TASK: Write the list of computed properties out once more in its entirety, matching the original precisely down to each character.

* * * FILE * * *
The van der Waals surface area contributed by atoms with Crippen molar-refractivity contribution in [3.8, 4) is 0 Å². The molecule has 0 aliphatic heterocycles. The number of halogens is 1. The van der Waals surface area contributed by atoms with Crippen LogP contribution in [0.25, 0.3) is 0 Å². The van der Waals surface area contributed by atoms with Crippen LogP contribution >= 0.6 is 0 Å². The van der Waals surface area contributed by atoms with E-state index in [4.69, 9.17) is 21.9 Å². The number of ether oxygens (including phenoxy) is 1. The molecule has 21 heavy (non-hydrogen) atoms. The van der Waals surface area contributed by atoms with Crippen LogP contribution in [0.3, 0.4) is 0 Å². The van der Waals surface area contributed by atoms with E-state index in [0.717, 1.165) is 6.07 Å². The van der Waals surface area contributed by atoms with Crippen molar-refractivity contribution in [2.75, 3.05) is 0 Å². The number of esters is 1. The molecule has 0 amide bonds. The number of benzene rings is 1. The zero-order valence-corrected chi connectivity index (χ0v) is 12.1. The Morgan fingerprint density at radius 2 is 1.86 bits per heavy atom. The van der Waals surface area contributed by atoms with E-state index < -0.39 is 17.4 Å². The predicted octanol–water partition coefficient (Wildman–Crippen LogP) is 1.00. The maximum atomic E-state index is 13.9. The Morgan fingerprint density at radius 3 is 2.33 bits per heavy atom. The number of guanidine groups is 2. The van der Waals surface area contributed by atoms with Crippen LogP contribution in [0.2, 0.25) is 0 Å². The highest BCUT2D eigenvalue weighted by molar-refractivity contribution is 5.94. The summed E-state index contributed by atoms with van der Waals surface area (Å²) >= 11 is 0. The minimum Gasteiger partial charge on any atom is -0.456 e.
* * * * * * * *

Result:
The van der Waals surface area contributed by atoms with Crippen molar-refractivity contribution in [3.8, 4) is 0 Å². The molecule has 0 aliphatic heterocycles. The number of halogens is 1. The van der Waals surface area contributed by atoms with Crippen LogP contribution in [0.25, 0.3) is 0 Å². The van der Waals surface area contributed by atoms with Crippen LogP contribution >= 0.6 is 0 Å². The van der Waals surface area contributed by atoms with E-state index in [4.69, 9.17) is 21.9 Å². The number of ether oxygens (including phenoxy) is 1. The molecule has 21 heavy (non-hydrogen) atoms. The van der Waals surface area contributed by atoms with Crippen LogP contribution in [0.3, 0.4) is 0 Å². The van der Waals surface area contributed by atoms with E-state index in [0.717, 1.165) is 6.07 Å². The van der Waals surface area contributed by atoms with Crippen molar-refractivity contribution in [2.75, 3.05) is 0 Å². The number of esters is 1. The molecule has 0 amide bonds. The number of benzene rings is 1. The zero-order valence-corrected chi connectivity index (χ0v) is 12.1. The Morgan fingerprint density at radius 2 is 1.86 bits per heavy atom. The van der Waals surface area contributed by atoms with E-state index < -0.39 is 17.4 Å². The predicted octanol–water partition coefficient (Wildman–Crippen LogP) is 1.00. The maximum atomic E-state index is 13.9. The Morgan fingerprint density at radius 3 is 2.33 bits per heavy atom. The number of guanidine groups is 2. The van der Waals surface area contributed by atoms with Crippen LogP contribution in [0.2, 0.25) is 0 Å². The highest BCUT2D eigenvalue weighted by molar-refractivity contribution is 5.94. The summed E-state index contributed by atoms with van der Waals surface area (Å²) >= 11 is 0. The minimum Gasteiger partial charge on any atom is -0.456 e.